What do President Jimmy Carter, former Secretaries of State Condoleezza Rice and Colin Powell, Kevin Plank (CEO of Under Armour), football analyst/former head coach Tony Dungy, golfing legend Jack Nicklaus, Ralph Winter (producer of X-Men and other blockbusters), "CNN’s Doctor" Sanjay Gupta—and 542 others—have in common?
The answer: all were interviewed by Dr. D. Michael Lindsay, an award-winning sociologist and expert on leadership, as part of the largest-ever interview-based study of leaders from all walks of life. Read his findings and compelling stories from this ten-year project in Dr. Lindsay's new book, View from the Top.
Jamie Dimon, as the respected and storied CEO of JPMorgan Chase, is the biggest name on Wall Street. He has been named CEO of the Year by multiple media outlets and one of Time’s most influential people four times. As a child, when Dimon asked what he wanted to be when he grew up, he replied, “I want to be rich.” He fulfilled his dream; today, Dimon is one of the highest-compensated CEOs in the financial industry, and has unique justifications for what many consider an outrageous compensation package.
Sanjay Gupta is a face and voice millions of Americans trust due to his role as chief medical correspondent for CNN. A neurosurgeon, he serves as associate chief of staff at Grady Memorial Hospital in Atlanta, and on the faculty of the Emory University School of Medicine. Gupta’s story of how he transitioned to media and maintained a balance between his two passions is a model example of how a "platinum leader" moves beyond specialization to true leadership.
Vernon Jordan has been a civil rights activist, participant in the Bilderberg conference, and member of many corporate boards, but he is best known as “the First Friend” for his role as consigliore to Bill Clinton. In addition to his board memberships, today Jordan is a senior managing director at Lazard. While Jordan always knew he would be a leader, he surprised the rest of the world with his deft management of elite networks as he rose to the top.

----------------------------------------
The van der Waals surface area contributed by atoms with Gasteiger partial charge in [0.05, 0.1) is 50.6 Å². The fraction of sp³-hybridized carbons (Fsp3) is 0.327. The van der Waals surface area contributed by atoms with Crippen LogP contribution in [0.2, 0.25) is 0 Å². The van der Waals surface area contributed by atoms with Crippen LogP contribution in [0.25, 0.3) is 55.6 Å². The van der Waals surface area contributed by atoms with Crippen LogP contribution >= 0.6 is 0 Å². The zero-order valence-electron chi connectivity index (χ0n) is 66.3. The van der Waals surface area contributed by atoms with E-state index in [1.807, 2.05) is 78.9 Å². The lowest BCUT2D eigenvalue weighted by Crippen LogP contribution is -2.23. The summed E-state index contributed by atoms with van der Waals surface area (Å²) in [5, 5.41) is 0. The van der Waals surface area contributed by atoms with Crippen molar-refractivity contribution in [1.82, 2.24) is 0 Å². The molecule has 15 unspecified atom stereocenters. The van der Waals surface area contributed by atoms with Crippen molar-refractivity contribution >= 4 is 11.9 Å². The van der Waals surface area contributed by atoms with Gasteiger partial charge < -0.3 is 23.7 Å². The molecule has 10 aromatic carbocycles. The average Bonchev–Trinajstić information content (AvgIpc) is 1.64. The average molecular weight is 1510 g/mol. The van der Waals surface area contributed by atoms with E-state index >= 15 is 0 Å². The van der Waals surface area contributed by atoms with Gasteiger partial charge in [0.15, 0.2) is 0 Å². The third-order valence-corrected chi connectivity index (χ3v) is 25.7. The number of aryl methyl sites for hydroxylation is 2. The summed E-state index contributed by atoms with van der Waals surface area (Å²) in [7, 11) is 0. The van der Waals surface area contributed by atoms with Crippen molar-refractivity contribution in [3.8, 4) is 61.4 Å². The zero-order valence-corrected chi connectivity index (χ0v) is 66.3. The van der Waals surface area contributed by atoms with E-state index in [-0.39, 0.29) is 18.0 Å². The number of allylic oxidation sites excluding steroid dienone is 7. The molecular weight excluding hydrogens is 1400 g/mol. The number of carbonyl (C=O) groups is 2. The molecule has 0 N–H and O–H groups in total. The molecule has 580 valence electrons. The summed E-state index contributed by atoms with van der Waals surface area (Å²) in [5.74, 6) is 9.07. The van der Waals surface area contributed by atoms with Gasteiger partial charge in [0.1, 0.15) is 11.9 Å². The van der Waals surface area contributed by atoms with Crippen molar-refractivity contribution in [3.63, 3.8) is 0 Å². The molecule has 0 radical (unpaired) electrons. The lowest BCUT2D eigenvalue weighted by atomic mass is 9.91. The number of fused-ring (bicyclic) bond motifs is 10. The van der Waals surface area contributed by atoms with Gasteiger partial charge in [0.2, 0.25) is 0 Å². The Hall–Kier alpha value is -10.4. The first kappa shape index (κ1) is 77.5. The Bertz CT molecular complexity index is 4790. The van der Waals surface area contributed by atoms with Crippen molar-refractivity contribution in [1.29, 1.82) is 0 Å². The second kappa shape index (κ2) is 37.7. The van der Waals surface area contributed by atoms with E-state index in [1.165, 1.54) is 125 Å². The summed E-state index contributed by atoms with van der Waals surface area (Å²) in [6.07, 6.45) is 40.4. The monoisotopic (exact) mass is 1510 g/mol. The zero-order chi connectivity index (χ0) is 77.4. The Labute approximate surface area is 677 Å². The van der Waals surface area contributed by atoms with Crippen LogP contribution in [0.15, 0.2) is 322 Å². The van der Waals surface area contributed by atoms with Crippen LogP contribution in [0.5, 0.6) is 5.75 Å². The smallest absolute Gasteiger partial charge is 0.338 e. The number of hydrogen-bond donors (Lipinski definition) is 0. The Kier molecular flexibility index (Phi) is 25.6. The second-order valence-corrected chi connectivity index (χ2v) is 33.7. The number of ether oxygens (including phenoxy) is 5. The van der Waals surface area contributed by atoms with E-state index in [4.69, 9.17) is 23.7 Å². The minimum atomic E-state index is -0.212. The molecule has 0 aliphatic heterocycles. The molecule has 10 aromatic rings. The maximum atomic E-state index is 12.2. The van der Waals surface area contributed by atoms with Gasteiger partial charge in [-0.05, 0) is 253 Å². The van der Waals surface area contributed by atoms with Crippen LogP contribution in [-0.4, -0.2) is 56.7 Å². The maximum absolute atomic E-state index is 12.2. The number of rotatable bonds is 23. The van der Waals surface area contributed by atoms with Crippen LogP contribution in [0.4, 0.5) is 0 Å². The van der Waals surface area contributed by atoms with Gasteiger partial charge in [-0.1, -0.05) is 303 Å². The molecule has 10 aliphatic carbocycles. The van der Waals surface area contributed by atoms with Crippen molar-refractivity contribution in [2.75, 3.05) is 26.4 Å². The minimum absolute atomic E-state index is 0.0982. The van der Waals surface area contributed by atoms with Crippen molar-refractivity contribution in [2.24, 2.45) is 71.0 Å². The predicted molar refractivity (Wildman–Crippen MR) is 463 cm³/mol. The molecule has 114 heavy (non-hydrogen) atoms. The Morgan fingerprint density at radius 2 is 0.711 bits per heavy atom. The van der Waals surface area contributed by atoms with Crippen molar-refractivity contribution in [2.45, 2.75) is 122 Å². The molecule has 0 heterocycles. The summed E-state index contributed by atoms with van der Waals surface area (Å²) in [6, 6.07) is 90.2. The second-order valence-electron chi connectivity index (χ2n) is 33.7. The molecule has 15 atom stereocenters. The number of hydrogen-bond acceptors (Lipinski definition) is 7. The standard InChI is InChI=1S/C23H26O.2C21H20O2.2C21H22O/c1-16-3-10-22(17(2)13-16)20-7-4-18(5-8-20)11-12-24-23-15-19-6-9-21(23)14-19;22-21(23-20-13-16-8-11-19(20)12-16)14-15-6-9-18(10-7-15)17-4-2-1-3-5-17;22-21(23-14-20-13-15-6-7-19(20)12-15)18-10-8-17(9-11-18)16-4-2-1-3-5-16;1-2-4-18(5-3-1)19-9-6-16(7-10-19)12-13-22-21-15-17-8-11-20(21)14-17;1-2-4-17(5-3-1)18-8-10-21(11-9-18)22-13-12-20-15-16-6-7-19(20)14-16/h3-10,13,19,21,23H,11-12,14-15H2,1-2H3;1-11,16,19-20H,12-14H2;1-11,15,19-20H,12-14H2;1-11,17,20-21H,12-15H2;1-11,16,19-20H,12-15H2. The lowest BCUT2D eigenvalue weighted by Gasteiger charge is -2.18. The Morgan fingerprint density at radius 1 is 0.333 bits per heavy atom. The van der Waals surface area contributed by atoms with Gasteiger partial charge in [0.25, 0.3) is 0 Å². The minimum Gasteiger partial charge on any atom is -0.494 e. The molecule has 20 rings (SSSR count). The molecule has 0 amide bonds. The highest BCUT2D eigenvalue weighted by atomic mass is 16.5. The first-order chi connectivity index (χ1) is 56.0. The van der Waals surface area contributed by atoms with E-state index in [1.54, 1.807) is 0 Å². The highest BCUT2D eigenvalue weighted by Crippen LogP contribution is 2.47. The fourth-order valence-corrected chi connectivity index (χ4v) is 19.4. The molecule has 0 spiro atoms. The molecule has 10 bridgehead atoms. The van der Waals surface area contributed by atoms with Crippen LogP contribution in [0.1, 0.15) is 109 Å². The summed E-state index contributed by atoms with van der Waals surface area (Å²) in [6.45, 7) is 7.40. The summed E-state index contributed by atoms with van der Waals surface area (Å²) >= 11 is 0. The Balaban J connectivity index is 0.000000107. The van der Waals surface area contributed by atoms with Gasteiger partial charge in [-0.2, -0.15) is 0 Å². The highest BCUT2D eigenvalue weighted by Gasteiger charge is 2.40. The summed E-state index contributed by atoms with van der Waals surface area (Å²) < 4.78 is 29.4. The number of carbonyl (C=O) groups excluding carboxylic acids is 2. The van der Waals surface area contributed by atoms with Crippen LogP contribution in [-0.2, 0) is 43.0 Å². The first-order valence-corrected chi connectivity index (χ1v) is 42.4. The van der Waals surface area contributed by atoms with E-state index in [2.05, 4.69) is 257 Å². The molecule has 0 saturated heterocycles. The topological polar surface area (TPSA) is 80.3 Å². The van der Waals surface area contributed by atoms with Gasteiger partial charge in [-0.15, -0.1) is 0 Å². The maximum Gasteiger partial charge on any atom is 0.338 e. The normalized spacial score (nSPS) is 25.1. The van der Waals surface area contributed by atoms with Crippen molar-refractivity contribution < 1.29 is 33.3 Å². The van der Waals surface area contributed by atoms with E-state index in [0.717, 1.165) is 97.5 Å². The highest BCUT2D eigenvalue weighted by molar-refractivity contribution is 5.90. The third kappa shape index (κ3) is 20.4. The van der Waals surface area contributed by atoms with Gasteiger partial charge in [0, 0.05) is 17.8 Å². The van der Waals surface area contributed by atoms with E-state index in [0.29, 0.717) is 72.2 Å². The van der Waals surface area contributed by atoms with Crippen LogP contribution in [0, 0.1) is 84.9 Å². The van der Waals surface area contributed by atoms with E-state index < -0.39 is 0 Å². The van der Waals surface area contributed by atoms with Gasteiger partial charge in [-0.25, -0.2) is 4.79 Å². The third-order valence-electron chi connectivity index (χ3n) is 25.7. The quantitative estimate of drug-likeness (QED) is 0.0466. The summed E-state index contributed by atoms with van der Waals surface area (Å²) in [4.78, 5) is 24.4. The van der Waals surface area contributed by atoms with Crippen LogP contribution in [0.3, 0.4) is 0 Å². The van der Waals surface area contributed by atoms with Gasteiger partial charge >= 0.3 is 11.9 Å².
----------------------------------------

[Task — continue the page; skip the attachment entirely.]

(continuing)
Colin Powell was the sixty-fifth secretary of state and the first African American to hold that office. He also served as the National Security Advisor and Chairman of the Joint Chiefs of Staff. Powell’s career has brought him many accolades and prestigious experiences, but there is one program that he credits as a catalyst for his ascension to the high ranks of national leadership.
Condoleezza Rice has come a long way since her childhood in Birmingham, Alabama. In the midst of a successful academic career, she became the first female African American secretary of state; she is currently a faculty member at the Stanford Graduate School of Business. However, Rice never forgot the values and experiences of her childhood. One comment she made at a White House briefing changed how the U.S. government approached the battle against AIDS.
Roxanne Spillett served for sixteen years as the president and CEO of Boys & Girls Club of America, one of the 100 largest nonprofits in the world. She led it through a major growth period but unfortunately is best remembered for one major hitch in her administration. Her misstep, something you would never expect from a nonprofit executive, became a national controversy.
The Full List of Leaders Interviewed in the Platinum Study